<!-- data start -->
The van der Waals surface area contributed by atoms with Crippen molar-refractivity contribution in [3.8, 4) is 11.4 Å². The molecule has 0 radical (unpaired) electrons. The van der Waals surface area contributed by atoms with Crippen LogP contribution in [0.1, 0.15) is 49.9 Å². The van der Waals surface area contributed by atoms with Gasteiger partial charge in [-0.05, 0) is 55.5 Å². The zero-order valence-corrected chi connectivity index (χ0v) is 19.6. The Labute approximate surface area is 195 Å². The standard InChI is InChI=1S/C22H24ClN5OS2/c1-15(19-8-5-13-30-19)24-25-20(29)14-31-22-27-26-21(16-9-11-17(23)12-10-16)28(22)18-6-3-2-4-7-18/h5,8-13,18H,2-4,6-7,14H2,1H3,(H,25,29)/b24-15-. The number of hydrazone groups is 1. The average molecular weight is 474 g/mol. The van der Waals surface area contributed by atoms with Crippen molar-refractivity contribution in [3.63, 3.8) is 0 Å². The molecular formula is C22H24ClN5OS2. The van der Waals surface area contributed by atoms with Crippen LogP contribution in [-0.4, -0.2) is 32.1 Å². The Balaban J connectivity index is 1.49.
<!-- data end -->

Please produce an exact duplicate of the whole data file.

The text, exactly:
The van der Waals surface area contributed by atoms with Crippen molar-refractivity contribution in [3.8, 4) is 11.4 Å². The molecule has 0 radical (unpaired) electrons. The van der Waals surface area contributed by atoms with Crippen LogP contribution in [0.1, 0.15) is 49.9 Å². The van der Waals surface area contributed by atoms with Gasteiger partial charge in [-0.05, 0) is 55.5 Å². The zero-order valence-corrected chi connectivity index (χ0v) is 19.6. The Labute approximate surface area is 195 Å². The standard InChI is InChI=1S/C22H24ClN5OS2/c1-15(19-8-5-13-30-19)24-25-20(29)14-31-22-27-26-21(16-9-11-17(23)12-10-16)28(22)18-6-3-2-4-7-18/h5,8-13,18H,2-4,6-7,14H2,1H3,(H,25,29)/b24-15-. The number of hydrazone groups is 1. The average molecular weight is 474 g/mol. The van der Waals surface area contributed by atoms with Crippen molar-refractivity contribution in [3.63, 3.8) is 0 Å². The molecular formula is C22H24ClN5OS2. The van der Waals surface area contributed by atoms with Crippen LogP contribution in [-0.4, -0.2) is 32.1 Å². The Balaban J connectivity index is 1.49.